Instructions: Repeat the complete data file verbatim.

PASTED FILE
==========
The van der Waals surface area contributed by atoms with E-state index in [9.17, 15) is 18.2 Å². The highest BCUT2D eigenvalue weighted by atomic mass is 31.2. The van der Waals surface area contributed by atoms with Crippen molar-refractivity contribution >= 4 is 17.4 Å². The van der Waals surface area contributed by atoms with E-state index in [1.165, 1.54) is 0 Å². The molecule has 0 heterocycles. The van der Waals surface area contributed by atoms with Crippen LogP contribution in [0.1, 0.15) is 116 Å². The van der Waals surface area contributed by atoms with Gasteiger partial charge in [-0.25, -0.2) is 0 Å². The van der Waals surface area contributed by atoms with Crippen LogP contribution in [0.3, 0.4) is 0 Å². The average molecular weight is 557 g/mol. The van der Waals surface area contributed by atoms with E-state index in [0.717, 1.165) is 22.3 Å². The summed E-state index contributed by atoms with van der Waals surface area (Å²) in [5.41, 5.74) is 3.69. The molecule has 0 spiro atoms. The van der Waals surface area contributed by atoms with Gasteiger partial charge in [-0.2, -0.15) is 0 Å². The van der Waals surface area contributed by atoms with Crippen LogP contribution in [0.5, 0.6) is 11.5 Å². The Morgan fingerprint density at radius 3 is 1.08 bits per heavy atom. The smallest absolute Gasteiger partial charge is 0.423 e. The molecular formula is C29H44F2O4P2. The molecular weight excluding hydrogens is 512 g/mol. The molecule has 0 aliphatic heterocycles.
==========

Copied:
The van der Waals surface area contributed by atoms with E-state index in [9.17, 15) is 18.2 Å². The highest BCUT2D eigenvalue weighted by atomic mass is 31.2. The van der Waals surface area contributed by atoms with Crippen molar-refractivity contribution >= 4 is 17.4 Å². The van der Waals surface area contributed by atoms with E-state index in [1.165, 1.54) is 0 Å². The molecule has 0 heterocycles. The van der Waals surface area contributed by atoms with Crippen LogP contribution in [0.1, 0.15) is 116 Å². The van der Waals surface area contributed by atoms with Gasteiger partial charge in [-0.25, -0.2) is 0 Å². The van der Waals surface area contributed by atoms with Crippen LogP contribution in [0.3, 0.4) is 0 Å². The average molecular weight is 557 g/mol. The van der Waals surface area contributed by atoms with E-state index in [0.717, 1.165) is 22.3 Å². The summed E-state index contributed by atoms with van der Waals surface area (Å²) in [5.41, 5.74) is 3.69. The molecule has 0 spiro atoms. The van der Waals surface area contributed by atoms with Gasteiger partial charge in [-0.2, -0.15) is 0 Å². The van der Waals surface area contributed by atoms with Crippen LogP contribution in [0.5, 0.6) is 11.5 Å². The Morgan fingerprint density at radius 3 is 1.08 bits per heavy atom. The smallest absolute Gasteiger partial charge is 0.423 e. The molecular formula is C29H44F2O4P2. The molecular weight excluding hydrogens is 512 g/mol. The molecule has 0 aliphatic heterocycles.